The Biden administration plans to extend the national moratorium on evictions, scheduled to expire on June 30, by one month to buy more time to distribute billions of dollars in federal pandemic housing aid, according to two officials with knowledge of the situation.
The moratorium, instituted by the Centers for Disease Control and Prevention last September to prevent a wave of evictions spurred by the economic downturn associated with the coronavirus pandemic, has significantly limited the economic damage to renters and sharply reduced eviction filings.
Congressional Democrats, local officials and tenant groups have been warning that the expiration of the moratorium at the end of the month, and the lapsing of similar state and local measures, might touch off a new — if somewhat less severe — eviction crisis.
President Biden’s team decided to extend the moratorium by a month after an internal debate at the White House over the weekend. The step is one of a series of actions that the administration plans to take in the next several weeks, involving several federal agencies, the officials said.
Other initiatives include a summit on housing affordability and evictions, to be held at the White House later this month; stepped-up coordination with local officials and legal aid organizations to minimize evictions after July 31; and new guidance from the Treasury Department meant to streamline the sluggish disbursement of the $21.5 billion in emergency aid included in the pandemic relief bill in the spring.
White House officials, requesting anonymity because they were not authorized to discuss the issue publicly, said that the one-month extension, while influenced by concerns over a new wave of evictions, was prompted by the lag in vaccination rates in some parts of the country and by other factors that have extended the coronavirus crisis.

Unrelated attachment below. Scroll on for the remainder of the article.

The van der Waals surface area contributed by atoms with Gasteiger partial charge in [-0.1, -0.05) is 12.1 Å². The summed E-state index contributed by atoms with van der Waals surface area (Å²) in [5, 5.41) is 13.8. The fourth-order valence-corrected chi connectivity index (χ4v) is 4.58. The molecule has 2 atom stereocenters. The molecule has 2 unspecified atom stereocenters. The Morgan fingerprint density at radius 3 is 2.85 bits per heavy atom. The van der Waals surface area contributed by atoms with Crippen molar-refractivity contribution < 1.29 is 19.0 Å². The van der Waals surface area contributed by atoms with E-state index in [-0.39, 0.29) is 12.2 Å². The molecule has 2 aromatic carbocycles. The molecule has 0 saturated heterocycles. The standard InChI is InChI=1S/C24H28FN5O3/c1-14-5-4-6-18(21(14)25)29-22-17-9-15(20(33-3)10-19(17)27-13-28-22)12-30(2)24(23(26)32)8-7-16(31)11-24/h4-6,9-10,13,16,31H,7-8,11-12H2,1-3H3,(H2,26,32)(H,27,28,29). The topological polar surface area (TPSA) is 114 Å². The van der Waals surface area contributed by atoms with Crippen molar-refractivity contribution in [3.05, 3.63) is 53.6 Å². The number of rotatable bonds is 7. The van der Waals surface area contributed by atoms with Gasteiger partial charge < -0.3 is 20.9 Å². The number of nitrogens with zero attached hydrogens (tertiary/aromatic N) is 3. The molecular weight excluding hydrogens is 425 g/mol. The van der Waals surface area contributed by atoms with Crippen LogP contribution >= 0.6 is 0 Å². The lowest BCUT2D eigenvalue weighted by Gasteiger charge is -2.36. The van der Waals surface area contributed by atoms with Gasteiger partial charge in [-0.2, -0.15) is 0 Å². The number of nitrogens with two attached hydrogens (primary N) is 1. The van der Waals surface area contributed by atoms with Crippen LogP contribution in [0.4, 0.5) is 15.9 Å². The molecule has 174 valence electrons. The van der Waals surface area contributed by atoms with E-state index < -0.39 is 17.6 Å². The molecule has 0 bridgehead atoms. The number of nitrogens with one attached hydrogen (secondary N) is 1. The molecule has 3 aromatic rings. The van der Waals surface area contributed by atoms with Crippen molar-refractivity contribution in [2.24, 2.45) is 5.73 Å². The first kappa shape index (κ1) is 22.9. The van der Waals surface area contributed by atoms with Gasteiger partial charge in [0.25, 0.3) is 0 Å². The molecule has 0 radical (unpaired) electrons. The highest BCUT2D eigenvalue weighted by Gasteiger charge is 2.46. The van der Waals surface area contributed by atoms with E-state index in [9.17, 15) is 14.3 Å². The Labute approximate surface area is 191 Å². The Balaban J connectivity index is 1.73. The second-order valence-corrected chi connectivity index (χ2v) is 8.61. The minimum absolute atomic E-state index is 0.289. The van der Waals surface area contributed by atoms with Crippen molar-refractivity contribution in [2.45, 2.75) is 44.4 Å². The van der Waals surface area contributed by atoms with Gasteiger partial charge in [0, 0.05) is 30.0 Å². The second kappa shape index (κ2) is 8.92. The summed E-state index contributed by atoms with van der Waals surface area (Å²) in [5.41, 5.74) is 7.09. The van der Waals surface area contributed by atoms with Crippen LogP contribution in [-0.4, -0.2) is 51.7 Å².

Forty-four House Democrats wrote to Mr. Biden and the C.D.C. director, Dr. Rochelle P. Walensky, on Tuesday, urging them to put off allowing evictions to resume. “By extending the moratorium and incorporating these critical improvements to protect vulnerable renters, we can work to curtail the eviction crisis disproportionately impacting our communities of color,” the lawmakers wrote.
Many local officials have also pressed to extend the freeze as long as possible, and are bracing for a rise in evictions when the federal moratorium and similar state and city orders expire over the summer.
Gov. Gavin Newsom of California announced on Monday that his state had set aside $5.2 billion from federal aid packages to pay off the back rent of tenants who fell behind during the pandemic, an extraordinary move intended to wipe the slate clean for millions of renters.
Still, groups representing private landlords maintain that the health crisis that justified the freeze has ended, and that continuing the freeze even for an extra four weeks would be an unwarranted government intrusion in the housing market.
“The mounting housing affordability crisis is quickly becoming a housing affordability disaster fueled by flawed eviction moratoriums, which leave renters with insurmountable debt and housing providers holding the bag,” said Bob Pinnegar, president of the National Apartment Association, a trade group representing owners of large residential buildings.